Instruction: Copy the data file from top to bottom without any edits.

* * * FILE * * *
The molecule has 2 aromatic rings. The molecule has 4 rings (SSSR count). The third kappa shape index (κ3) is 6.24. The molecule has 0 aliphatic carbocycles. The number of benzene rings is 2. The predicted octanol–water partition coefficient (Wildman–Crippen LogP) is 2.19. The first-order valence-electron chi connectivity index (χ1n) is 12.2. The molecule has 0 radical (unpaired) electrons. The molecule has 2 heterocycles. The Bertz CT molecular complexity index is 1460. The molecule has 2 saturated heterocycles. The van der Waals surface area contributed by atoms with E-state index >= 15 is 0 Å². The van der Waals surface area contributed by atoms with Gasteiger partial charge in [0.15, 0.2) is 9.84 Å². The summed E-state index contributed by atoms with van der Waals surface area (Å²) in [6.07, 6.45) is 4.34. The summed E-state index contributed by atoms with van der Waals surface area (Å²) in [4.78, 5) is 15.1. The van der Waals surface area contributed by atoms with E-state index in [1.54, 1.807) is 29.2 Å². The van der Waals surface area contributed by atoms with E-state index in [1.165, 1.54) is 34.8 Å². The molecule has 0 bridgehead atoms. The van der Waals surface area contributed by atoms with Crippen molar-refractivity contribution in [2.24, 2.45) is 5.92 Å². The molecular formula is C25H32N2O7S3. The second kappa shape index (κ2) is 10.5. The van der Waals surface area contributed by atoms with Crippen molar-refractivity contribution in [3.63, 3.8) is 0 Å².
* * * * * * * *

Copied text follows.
The molecule has 2 aromatic rings. The molecule has 4 rings (SSSR count). The third kappa shape index (κ3) is 6.24. The molecule has 0 aliphatic carbocycles. The number of benzene rings is 2. The predicted octanol–water partition coefficient (Wildman–Crippen LogP) is 2.19. The first-order valence-electron chi connectivity index (χ1n) is 12.2. The molecule has 0 radical (unpaired) electrons. The molecule has 2 heterocycles. The Bertz CT molecular complexity index is 1460. The molecule has 2 saturated heterocycles. The van der Waals surface area contributed by atoms with E-state index >= 15 is 0 Å². The van der Waals surface area contributed by atoms with Gasteiger partial charge in [0.15, 0.2) is 9.84 Å². The summed E-state index contributed by atoms with van der Waals surface area (Å²) in [6.07, 6.45) is 4.34. The summed E-state index contributed by atoms with van der Waals surface area (Å²) in [4.78, 5) is 15.1. The van der Waals surface area contributed by atoms with E-state index in [1.54, 1.807) is 29.2 Å². The van der Waals surface area contributed by atoms with E-state index in [1.165, 1.54) is 34.8 Å². The molecule has 0 bridgehead atoms. The van der Waals surface area contributed by atoms with Crippen molar-refractivity contribution in [2.24, 2.45) is 5.92 Å². The molecular formula is C25H32N2O7S3. The second kappa shape index (κ2) is 10.5. The van der Waals surface area contributed by atoms with Crippen molar-refractivity contribution in [3.63, 3.8) is 0 Å².